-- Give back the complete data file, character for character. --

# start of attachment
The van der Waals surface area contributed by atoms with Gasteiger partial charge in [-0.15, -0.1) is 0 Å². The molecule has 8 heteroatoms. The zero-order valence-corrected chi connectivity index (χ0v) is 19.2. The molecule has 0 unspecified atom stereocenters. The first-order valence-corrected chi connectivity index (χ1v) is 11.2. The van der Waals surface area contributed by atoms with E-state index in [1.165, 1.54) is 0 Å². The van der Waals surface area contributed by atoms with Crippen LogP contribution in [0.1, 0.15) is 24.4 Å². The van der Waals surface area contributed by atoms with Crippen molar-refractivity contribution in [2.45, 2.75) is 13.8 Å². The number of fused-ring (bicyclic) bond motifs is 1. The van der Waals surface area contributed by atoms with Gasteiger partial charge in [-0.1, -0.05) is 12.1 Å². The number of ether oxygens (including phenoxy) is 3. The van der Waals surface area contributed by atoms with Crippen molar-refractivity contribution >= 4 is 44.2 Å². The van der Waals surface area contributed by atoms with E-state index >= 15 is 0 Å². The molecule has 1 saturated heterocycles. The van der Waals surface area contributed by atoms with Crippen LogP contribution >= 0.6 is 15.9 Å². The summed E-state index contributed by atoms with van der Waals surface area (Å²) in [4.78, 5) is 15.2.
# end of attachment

The van der Waals surface area contributed by atoms with Gasteiger partial charge in [-0.15, -0.1) is 0 Å². The molecule has 8 heteroatoms. The zero-order valence-corrected chi connectivity index (χ0v) is 19.2. The molecule has 0 unspecified atom stereocenters. The first-order valence-corrected chi connectivity index (χ1v) is 11.2. The van der Waals surface area contributed by atoms with E-state index in [1.165, 1.54) is 0 Å². The van der Waals surface area contributed by atoms with Crippen LogP contribution in [0.1, 0.15) is 24.4 Å². The van der Waals surface area contributed by atoms with Crippen molar-refractivity contribution in [2.45, 2.75) is 13.8 Å². The number of fused-ring (bicyclic) bond motifs is 1. The van der Waals surface area contributed by atoms with Gasteiger partial charge in [-0.1, -0.05) is 12.1 Å². The number of ether oxygens (including phenoxy) is 3. The van der Waals surface area contributed by atoms with Crippen molar-refractivity contribution >= 4 is 44.2 Å². The van der Waals surface area contributed by atoms with E-state index >= 15 is 0 Å². The molecule has 1 saturated heterocycles. The van der Waals surface area contributed by atoms with Crippen LogP contribution >= 0.6 is 15.9 Å². The summed E-state index contributed by atoms with van der Waals surface area (Å²) in [4.78, 5) is 15.2.